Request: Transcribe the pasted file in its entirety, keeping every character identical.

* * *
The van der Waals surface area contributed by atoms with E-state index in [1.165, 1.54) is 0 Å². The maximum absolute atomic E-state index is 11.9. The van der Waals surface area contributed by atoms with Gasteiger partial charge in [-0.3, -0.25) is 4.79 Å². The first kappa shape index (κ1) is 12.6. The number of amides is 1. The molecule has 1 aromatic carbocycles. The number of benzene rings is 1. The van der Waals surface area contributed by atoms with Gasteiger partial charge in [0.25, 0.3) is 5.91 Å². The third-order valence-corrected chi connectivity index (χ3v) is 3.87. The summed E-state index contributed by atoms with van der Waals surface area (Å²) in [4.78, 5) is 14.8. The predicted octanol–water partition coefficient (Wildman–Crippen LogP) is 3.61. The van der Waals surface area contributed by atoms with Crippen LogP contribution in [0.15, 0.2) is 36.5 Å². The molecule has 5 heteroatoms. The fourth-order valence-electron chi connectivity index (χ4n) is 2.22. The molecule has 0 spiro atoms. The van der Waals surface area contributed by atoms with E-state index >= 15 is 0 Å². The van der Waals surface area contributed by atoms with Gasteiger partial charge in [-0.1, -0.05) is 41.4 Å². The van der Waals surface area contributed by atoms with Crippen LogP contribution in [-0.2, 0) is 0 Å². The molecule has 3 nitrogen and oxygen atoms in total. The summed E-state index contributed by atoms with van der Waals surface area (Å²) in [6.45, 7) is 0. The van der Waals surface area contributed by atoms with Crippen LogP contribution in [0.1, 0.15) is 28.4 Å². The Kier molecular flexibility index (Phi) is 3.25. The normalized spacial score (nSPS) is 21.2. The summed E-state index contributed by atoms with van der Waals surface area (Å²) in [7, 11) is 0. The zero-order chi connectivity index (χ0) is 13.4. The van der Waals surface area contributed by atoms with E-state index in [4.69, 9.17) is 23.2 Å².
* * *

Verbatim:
The van der Waals surface area contributed by atoms with E-state index in [1.165, 1.54) is 0 Å². The maximum absolute atomic E-state index is 11.9. The van der Waals surface area contributed by atoms with Gasteiger partial charge in [-0.3, -0.25) is 4.79 Å². The first kappa shape index (κ1) is 12.6. The number of amides is 1. The molecule has 1 aromatic carbocycles. The number of benzene rings is 1. The van der Waals surface area contributed by atoms with Gasteiger partial charge in [0.25, 0.3) is 5.91 Å². The third-order valence-corrected chi connectivity index (χ3v) is 3.87. The summed E-state index contributed by atoms with van der Waals surface area (Å²) in [4.78, 5) is 14.8. The predicted octanol–water partition coefficient (Wildman–Crippen LogP) is 3.61. The van der Waals surface area contributed by atoms with Crippen LogP contribution in [0.15, 0.2) is 36.5 Å². The molecule has 5 heteroatoms. The fourth-order valence-electron chi connectivity index (χ4n) is 2.22. The molecule has 0 spiro atoms. The van der Waals surface area contributed by atoms with E-state index >= 15 is 0 Å². The van der Waals surface area contributed by atoms with Gasteiger partial charge in [-0.1, -0.05) is 41.4 Å². The van der Waals surface area contributed by atoms with Crippen LogP contribution in [-0.2, 0) is 0 Å². The molecule has 3 nitrogen and oxygen atoms in total. The summed E-state index contributed by atoms with van der Waals surface area (Å²) in [6.45, 7) is 0. The van der Waals surface area contributed by atoms with Crippen LogP contribution in [0.1, 0.15) is 28.4 Å². The Kier molecular flexibility index (Phi) is 3.25. The normalized spacial score (nSPS) is 21.2. The summed E-state index contributed by atoms with van der Waals surface area (Å²) in [7, 11) is 0. The zero-order chi connectivity index (χ0) is 13.4. The van der Waals surface area contributed by atoms with E-state index in [4.69, 9.17) is 23.2 Å².